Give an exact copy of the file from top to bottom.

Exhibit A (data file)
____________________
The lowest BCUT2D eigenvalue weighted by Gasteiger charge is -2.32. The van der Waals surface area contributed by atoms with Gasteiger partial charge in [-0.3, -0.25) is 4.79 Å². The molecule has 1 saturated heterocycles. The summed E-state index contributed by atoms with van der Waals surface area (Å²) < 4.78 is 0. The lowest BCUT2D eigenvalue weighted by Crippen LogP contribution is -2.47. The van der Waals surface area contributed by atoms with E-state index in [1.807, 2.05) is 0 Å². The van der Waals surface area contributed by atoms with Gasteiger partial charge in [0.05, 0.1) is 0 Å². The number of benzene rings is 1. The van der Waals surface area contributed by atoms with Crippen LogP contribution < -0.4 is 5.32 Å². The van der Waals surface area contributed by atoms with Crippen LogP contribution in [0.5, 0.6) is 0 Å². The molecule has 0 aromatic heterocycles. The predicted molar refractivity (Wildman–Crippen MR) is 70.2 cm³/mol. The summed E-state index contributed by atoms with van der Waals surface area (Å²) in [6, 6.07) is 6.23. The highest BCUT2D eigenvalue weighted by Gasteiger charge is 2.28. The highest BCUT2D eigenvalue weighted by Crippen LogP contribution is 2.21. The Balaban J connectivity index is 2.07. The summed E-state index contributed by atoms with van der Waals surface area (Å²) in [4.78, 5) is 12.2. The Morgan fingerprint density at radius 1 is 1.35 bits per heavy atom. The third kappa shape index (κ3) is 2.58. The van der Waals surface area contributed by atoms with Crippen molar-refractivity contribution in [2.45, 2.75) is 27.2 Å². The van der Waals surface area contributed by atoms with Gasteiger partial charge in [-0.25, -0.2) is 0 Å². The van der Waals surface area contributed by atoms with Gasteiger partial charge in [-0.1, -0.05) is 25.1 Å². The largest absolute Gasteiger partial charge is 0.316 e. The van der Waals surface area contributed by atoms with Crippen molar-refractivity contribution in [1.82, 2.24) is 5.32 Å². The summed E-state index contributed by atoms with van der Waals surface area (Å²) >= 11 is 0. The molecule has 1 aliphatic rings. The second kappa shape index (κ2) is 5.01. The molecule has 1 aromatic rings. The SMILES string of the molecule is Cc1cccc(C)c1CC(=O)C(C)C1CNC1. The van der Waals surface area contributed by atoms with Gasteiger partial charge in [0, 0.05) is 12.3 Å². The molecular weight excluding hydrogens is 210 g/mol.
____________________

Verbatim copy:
The lowest BCUT2D eigenvalue weighted by Gasteiger charge is -2.32. The van der Waals surface area contributed by atoms with Gasteiger partial charge in [-0.3, -0.25) is 4.79 Å². The molecule has 1 saturated heterocycles. The summed E-state index contributed by atoms with van der Waals surface area (Å²) < 4.78 is 0. The lowest BCUT2D eigenvalue weighted by Crippen LogP contribution is -2.47. The van der Waals surface area contributed by atoms with E-state index in [1.807, 2.05) is 0 Å². The van der Waals surface area contributed by atoms with Gasteiger partial charge in [0.05, 0.1) is 0 Å². The number of benzene rings is 1. The van der Waals surface area contributed by atoms with Crippen LogP contribution < -0.4 is 5.32 Å². The van der Waals surface area contributed by atoms with Crippen LogP contribution in [0.5, 0.6) is 0 Å². The molecule has 0 aromatic heterocycles. The predicted molar refractivity (Wildman–Crippen MR) is 70.2 cm³/mol. The summed E-state index contributed by atoms with van der Waals surface area (Å²) in [6, 6.07) is 6.23. The highest BCUT2D eigenvalue weighted by Gasteiger charge is 2.28. The highest BCUT2D eigenvalue weighted by Crippen LogP contribution is 2.21. The Balaban J connectivity index is 2.07. The summed E-state index contributed by atoms with van der Waals surface area (Å²) in [4.78, 5) is 12.2. The Morgan fingerprint density at radius 1 is 1.35 bits per heavy atom. The third kappa shape index (κ3) is 2.58. The van der Waals surface area contributed by atoms with Crippen molar-refractivity contribution in [2.45, 2.75) is 27.2 Å². The van der Waals surface area contributed by atoms with Gasteiger partial charge in [-0.25, -0.2) is 0 Å². The van der Waals surface area contributed by atoms with Gasteiger partial charge in [-0.1, -0.05) is 25.1 Å². The largest absolute Gasteiger partial charge is 0.316 e. The van der Waals surface area contributed by atoms with Crippen molar-refractivity contribution in [1.82, 2.24) is 5.32 Å². The summed E-state index contributed by atoms with van der Waals surface area (Å²) >= 11 is 0. The molecule has 1 aliphatic rings. The second kappa shape index (κ2) is 5.01. The molecule has 1 aromatic rings. The SMILES string of the molecule is Cc1cccc(C)c1CC(=O)C(C)C1CNC1. The van der Waals surface area contributed by atoms with Gasteiger partial charge in [0, 0.05) is 12.3 Å². The molecular weight excluding hydrogens is 210 g/mol.